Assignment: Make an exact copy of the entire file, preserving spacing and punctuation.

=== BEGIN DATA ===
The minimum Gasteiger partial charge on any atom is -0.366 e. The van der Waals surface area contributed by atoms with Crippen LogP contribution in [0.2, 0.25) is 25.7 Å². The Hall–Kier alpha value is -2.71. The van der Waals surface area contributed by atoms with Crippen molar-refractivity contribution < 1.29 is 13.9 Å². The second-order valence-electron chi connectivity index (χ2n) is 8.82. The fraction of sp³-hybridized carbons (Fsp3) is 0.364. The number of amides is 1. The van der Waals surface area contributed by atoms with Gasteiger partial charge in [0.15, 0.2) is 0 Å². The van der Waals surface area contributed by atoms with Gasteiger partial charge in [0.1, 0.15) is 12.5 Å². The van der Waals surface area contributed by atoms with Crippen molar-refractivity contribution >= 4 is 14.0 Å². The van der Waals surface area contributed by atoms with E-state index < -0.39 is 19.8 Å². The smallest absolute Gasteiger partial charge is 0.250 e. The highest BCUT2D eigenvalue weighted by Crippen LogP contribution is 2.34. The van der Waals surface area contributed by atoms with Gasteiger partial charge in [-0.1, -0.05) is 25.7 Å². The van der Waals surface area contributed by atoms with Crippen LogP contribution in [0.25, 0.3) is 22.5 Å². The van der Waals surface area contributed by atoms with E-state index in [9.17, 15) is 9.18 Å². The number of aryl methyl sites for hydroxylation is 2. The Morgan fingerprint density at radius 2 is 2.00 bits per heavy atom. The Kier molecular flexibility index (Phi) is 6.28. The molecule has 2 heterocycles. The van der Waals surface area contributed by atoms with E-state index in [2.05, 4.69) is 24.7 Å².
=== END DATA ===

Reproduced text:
The minimum Gasteiger partial charge on any atom is -0.366 e. The van der Waals surface area contributed by atoms with Crippen LogP contribution in [0.2, 0.25) is 25.7 Å². The Hall–Kier alpha value is -2.71. The van der Waals surface area contributed by atoms with Crippen molar-refractivity contribution < 1.29 is 13.9 Å². The second-order valence-electron chi connectivity index (χ2n) is 8.82. The fraction of sp³-hybridized carbons (Fsp3) is 0.364. The number of amides is 1. The van der Waals surface area contributed by atoms with Gasteiger partial charge in [0.15, 0.2) is 0 Å². The van der Waals surface area contributed by atoms with Gasteiger partial charge in [0.1, 0.15) is 12.5 Å². The van der Waals surface area contributed by atoms with Crippen molar-refractivity contribution >= 4 is 14.0 Å². The van der Waals surface area contributed by atoms with E-state index < -0.39 is 19.8 Å². The smallest absolute Gasteiger partial charge is 0.250 e. The highest BCUT2D eigenvalue weighted by Crippen LogP contribution is 2.34. The van der Waals surface area contributed by atoms with Gasteiger partial charge in [-0.1, -0.05) is 25.7 Å². The van der Waals surface area contributed by atoms with Crippen LogP contribution in [0.25, 0.3) is 22.5 Å². The van der Waals surface area contributed by atoms with E-state index in [9.17, 15) is 9.18 Å². The number of aryl methyl sites for hydroxylation is 2. The Morgan fingerprint density at radius 2 is 2.00 bits per heavy atom. The Kier molecular flexibility index (Phi) is 6.28. The molecule has 2 heterocycles. The van der Waals surface area contributed by atoms with E-state index in [2.05, 4.69) is 24.7 Å².